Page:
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On The Generation Of Animals   

both the wings and the semen are made from residual matter, nature
cannot afford to spend much upon both. And for this same reason the
birds of prey are neither given to treading much nor to laying many
eggs, as are the heavy birds and those flying birds whose bodies are
bulky, as the pigeon and so forth. For such residual matter is
secreted largely in the heavy birds not given to flying, such as
fowls, partridges, and so on, wherefore their males tread often and
their females produce much material. Of such birds some lay many
eggs at a time and some lay often; for instance, the fowl, the
partridge, and the Libyan ostrich lay many eggs, while the pigeon
family do not lay many but lay often. For these are between the
birds of prey and the heavy ones; they are flyers like the former, but
have bulky bodies like the latter; hence, because they are flyers
and the residue is diverted that. way, they lay few eggs, but they lay
often because of their having bulky bodies and their stomachs being
hot and very active in concoction, and because moreover they can
easily procure their food, whereas the birds of prey do so with

Small birds also tread often and are very fertile, as are
sometimes small plants, for what causes bodily growth in others turn
in them to a seminal residuum. Hence the Adrianic fowls lay most eggs,
for because of the smallness of their bodies the nutriment is used
up in producing young. And other birds are more fertile than
game-fowl, for their bodies are more fluid and bulkier, whereas
those of game-fowl are leaner and drier, since a passionate spirit
is found rather in such bodies as the latter. Moreover the thinness
and weakness of the legs contribute to making the former class of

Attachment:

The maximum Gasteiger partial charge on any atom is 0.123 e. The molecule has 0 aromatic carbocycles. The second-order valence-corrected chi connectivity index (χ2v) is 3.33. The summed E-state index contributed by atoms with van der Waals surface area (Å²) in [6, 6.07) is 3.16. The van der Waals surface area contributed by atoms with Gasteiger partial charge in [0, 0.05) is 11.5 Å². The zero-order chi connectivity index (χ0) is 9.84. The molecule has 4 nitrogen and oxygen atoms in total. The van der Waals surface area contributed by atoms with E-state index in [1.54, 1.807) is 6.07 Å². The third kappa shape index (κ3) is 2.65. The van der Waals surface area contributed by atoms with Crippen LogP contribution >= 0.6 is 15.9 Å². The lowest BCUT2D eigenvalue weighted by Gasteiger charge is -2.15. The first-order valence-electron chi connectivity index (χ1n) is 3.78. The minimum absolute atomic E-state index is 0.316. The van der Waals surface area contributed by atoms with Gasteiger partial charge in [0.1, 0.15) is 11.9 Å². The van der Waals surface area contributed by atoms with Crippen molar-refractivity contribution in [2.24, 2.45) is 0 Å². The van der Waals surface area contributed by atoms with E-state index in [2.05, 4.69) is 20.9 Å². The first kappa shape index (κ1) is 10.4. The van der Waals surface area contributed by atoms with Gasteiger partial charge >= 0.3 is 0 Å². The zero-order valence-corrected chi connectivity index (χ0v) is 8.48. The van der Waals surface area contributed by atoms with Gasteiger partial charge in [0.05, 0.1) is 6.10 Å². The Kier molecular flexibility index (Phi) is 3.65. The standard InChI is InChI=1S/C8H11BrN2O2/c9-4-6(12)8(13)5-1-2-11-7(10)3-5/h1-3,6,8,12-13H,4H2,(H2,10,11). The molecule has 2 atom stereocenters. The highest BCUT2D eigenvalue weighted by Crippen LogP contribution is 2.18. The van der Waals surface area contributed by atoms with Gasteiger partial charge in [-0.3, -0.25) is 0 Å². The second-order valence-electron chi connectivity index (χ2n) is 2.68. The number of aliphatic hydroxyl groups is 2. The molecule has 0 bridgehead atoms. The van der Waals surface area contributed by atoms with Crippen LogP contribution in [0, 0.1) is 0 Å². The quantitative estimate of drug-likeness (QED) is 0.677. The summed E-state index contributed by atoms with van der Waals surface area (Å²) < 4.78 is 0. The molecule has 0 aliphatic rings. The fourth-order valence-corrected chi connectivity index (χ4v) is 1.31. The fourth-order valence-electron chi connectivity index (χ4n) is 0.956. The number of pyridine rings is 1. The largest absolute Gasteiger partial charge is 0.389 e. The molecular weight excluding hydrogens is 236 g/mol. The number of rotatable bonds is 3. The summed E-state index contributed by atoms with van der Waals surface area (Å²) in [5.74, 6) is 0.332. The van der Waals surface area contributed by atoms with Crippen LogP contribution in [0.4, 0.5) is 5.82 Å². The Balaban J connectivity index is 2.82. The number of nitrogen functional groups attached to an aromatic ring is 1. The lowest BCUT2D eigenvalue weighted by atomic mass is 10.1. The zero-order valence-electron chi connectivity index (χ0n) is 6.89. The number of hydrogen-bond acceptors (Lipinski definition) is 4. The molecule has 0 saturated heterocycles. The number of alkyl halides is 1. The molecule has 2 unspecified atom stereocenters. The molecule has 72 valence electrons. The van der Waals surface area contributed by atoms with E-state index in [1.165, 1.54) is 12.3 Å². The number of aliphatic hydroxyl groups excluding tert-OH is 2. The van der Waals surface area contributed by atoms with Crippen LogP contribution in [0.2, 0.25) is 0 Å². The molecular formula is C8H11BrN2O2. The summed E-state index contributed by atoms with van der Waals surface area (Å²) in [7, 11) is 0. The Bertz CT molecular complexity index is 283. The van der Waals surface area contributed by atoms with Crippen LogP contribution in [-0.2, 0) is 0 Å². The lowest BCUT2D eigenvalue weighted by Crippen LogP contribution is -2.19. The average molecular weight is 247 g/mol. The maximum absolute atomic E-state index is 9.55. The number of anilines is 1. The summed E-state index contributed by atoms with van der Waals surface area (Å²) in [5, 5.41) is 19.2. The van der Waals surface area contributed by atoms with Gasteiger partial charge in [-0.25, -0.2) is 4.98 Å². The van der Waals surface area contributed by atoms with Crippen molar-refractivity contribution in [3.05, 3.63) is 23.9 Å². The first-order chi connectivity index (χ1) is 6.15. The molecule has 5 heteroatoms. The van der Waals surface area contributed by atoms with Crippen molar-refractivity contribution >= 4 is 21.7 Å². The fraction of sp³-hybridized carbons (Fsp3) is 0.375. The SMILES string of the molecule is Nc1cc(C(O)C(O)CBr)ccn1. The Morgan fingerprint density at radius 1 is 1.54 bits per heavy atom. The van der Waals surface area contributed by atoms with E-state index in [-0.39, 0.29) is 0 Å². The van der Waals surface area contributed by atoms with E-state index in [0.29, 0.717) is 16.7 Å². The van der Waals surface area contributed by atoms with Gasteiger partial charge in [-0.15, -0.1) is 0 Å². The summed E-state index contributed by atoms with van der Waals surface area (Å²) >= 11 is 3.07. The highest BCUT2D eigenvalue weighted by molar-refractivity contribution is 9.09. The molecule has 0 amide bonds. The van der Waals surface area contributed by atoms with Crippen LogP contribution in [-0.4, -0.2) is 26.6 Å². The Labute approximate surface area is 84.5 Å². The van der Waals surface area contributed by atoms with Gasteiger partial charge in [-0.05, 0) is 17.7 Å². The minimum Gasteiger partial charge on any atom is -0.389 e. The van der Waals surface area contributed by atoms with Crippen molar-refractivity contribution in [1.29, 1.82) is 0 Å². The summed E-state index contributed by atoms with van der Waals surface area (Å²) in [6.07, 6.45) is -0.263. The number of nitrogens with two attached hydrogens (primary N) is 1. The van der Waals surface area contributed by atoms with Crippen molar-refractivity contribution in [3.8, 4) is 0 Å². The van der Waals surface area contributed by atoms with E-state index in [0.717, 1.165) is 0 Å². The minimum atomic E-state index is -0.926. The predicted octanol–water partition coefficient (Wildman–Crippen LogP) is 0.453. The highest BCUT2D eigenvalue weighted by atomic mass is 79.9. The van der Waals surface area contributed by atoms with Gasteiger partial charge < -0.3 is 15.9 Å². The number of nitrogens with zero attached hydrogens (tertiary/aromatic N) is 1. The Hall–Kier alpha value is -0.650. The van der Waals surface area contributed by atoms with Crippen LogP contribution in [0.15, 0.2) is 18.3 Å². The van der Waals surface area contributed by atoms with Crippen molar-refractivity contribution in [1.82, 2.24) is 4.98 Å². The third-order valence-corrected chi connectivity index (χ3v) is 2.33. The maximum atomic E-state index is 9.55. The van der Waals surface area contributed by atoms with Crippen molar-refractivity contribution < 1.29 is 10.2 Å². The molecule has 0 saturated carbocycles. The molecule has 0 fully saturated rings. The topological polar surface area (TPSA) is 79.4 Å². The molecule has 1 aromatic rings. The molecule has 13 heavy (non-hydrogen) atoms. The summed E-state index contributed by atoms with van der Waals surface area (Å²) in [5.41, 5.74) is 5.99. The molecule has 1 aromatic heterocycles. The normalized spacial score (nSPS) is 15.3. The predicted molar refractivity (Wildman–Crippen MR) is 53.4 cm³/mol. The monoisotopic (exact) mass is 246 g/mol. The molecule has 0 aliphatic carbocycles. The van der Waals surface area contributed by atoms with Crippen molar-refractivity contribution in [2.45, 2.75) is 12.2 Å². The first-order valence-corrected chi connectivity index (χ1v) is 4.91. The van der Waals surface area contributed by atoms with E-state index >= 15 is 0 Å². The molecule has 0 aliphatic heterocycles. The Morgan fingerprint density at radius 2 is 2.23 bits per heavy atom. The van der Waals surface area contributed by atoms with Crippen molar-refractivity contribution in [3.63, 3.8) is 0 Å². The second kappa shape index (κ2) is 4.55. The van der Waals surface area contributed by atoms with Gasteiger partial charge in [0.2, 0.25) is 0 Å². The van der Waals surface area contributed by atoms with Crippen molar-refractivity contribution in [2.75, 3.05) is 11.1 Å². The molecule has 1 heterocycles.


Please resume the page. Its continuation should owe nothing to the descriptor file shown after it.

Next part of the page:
birds naturally inclined to tread and to be fertile, as we find also
in the human species; for the nourishment which otherwise goes to
the legs is turned in such into a seminal secretion, what Nature takes
from the one place being added at the other. Birds of prey, on the
contrary, have a strong walk and their legs are thick owing to their
habits, so that for all these reasons they neither tread nor lay much.
The kestrel is the most fertile; for this is nearly the only bird of
prey which drinks, and its moisture, both innate and acquired, along
with its heat is favourable to generative products. Even this bird
does not lay very many eggs, but four at the outside.

The cuckoo, though not a bird of prey, lays few eggs, because it
is of a cold nature, as is shown by the cowardice of the bird, whereas
a generative animal should be hot and moist. That it is cowardly is
plain, for it is pursued by all the birds and lays eggs in the nests
of others.

The pigeon family are in the habit of laying two for the most
part, for they neither lay one (no bird does except the cuckoo, and
even that sometimes lays two) nor yet many, but they frequently
produce two, or three at the most generally two, for this number
lies between one and many.

It is plain from the facts that with the birds that lay many eggs
the nutriment is diverted to the semen. For most trees, if they bear
too much fruit, wither away after the crop when nutriment is not
reserved for themselves, and this seems to be what happens to annuals,
as leguminous plants, corn, and the like. For they consume all their
nutriment to make seed, their kind being prolific. And some fowls
after laying too much, so as even to lay two eggs in a day, have
died after this. For both the birds the plants become exhausted, and
this condition is an excess of secretion of residual matter. A similar
condition is the cause of the later sterility of the lioness, for at
the first birth she produces five or six, then in the next year
four, and again three cubs, then the next number down to one, then
none at all, showing that the residue is being used up and the

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